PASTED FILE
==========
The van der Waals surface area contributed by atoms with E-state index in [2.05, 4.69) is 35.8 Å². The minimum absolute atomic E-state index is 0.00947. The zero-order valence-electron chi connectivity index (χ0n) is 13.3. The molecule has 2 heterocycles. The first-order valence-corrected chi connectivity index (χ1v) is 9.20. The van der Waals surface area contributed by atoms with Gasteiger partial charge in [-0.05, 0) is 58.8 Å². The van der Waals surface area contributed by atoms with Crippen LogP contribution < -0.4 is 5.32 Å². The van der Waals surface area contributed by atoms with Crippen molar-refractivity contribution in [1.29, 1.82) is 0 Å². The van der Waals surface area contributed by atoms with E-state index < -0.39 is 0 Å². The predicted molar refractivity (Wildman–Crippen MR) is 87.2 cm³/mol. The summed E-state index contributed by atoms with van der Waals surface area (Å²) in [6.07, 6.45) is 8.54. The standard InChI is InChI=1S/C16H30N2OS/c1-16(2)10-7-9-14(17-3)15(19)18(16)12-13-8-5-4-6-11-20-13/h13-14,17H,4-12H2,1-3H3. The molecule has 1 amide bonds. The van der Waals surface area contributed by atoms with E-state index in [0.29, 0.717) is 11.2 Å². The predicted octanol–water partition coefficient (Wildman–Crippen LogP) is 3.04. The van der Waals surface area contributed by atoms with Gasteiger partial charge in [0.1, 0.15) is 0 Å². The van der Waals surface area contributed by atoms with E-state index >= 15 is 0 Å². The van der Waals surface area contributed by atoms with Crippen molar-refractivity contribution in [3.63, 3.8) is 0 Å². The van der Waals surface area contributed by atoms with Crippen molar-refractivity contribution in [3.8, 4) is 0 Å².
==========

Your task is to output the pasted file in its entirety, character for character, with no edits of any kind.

The van der Waals surface area contributed by atoms with E-state index in [2.05, 4.69) is 35.8 Å². The minimum absolute atomic E-state index is 0.00947. The zero-order valence-electron chi connectivity index (χ0n) is 13.3. The molecule has 2 heterocycles. The first-order valence-corrected chi connectivity index (χ1v) is 9.20. The van der Waals surface area contributed by atoms with Gasteiger partial charge in [-0.05, 0) is 58.8 Å². The van der Waals surface area contributed by atoms with Crippen LogP contribution < -0.4 is 5.32 Å². The van der Waals surface area contributed by atoms with Crippen molar-refractivity contribution in [1.29, 1.82) is 0 Å². The van der Waals surface area contributed by atoms with E-state index < -0.39 is 0 Å². The predicted molar refractivity (Wildman–Crippen MR) is 87.2 cm³/mol. The summed E-state index contributed by atoms with van der Waals surface area (Å²) in [6.07, 6.45) is 8.54. The standard InChI is InChI=1S/C16H30N2OS/c1-16(2)10-7-9-14(17-3)15(19)18(16)12-13-8-5-4-6-11-20-13/h13-14,17H,4-12H2,1-3H3. The molecule has 1 amide bonds. The van der Waals surface area contributed by atoms with E-state index in [0.29, 0.717) is 11.2 Å². The predicted octanol–water partition coefficient (Wildman–Crippen LogP) is 3.04. The van der Waals surface area contributed by atoms with Gasteiger partial charge in [0.1, 0.15) is 0 Å². The van der Waals surface area contributed by atoms with E-state index >= 15 is 0 Å². The van der Waals surface area contributed by atoms with Crippen molar-refractivity contribution in [3.63, 3.8) is 0 Å². The van der Waals surface area contributed by atoms with Crippen molar-refractivity contribution in [3.8, 4) is 0 Å².